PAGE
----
However, there are situations where this bias is served to us in a silver looking tray. In this case, the bias is not as much from the person who consumes it, as it is from the person serving it, that affected by ignorance or armed with bad intentions, presents it as the truth and nothing but the truth.

Here is an example: governments  in certain countries have recently decided to make labour laws more flexible and layoffs easier to execute. Although this is probably a correct argument, they’ve left out of this discussion other factors without which it makes no sense to talk about flexibility, namely the fact that salaries also need to be adjusted to the cost of living, so that people can still be prepared to honour their agreements in the case of unemployment.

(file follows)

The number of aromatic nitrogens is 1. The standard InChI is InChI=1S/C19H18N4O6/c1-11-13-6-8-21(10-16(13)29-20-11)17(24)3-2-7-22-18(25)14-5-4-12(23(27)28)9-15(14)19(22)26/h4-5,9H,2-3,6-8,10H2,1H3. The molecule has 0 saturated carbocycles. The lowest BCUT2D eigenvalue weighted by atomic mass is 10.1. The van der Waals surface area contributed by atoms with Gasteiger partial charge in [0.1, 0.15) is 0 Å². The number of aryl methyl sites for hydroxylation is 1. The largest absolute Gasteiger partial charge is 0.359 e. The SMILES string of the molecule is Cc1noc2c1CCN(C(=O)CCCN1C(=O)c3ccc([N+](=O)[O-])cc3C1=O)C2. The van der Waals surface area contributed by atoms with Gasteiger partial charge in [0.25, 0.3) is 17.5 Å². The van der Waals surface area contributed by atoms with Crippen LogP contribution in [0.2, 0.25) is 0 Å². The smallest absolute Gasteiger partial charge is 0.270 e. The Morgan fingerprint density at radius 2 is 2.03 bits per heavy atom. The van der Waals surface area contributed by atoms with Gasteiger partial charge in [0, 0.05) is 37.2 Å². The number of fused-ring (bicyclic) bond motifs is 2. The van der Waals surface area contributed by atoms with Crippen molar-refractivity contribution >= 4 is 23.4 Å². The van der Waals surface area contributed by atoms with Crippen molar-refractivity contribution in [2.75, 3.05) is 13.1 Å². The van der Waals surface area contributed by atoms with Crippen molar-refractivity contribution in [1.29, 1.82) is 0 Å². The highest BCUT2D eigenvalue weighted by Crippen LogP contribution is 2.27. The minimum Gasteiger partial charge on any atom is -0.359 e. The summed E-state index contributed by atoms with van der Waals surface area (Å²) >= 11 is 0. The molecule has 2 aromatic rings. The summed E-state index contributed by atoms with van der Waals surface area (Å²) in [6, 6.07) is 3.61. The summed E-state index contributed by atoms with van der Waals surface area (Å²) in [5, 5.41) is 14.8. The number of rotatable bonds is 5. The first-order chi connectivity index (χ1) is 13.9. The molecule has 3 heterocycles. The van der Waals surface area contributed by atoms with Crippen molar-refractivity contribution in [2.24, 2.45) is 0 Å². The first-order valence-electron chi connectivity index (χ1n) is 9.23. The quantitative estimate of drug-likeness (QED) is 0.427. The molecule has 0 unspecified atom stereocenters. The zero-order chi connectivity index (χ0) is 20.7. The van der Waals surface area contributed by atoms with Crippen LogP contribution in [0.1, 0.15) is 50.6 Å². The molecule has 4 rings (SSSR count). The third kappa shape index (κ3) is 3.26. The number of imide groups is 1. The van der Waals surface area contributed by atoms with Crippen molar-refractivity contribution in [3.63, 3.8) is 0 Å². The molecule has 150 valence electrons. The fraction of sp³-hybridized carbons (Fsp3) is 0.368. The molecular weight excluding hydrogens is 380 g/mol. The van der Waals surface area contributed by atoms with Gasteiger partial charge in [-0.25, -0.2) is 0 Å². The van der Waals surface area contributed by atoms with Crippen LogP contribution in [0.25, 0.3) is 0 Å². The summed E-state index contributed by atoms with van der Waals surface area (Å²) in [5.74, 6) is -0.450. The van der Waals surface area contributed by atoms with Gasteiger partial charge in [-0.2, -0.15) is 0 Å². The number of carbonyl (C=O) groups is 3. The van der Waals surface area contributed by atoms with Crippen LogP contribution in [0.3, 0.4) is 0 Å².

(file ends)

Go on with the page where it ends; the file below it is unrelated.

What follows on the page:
Confirmation Bias
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(Note: this post was initially published in Portuguese in

Do I Tell You a Story?

In one of his books, Jorge Bucay – an Argentinian gestalt psychotherapist, psychodramatist and writer – tells the story of a man who buys a pair of shoes which are two sizes too small. Still in the shoe store, he tries them out and, with a lot of difficulty, walks off. Some hours later, already in its workplace, his face is red and tears are starting to role down his cheeks.

– What is happening? – one of his colleagues asks.

– It’s the shoes. They are two sizes too small and are killing my feet.

– And so, why do you wear them?

– Well… It’s true that with these shoes I suffer like hell, but can you imagine the relief I will feel what I get home and take them off? Oh! What a pleasure!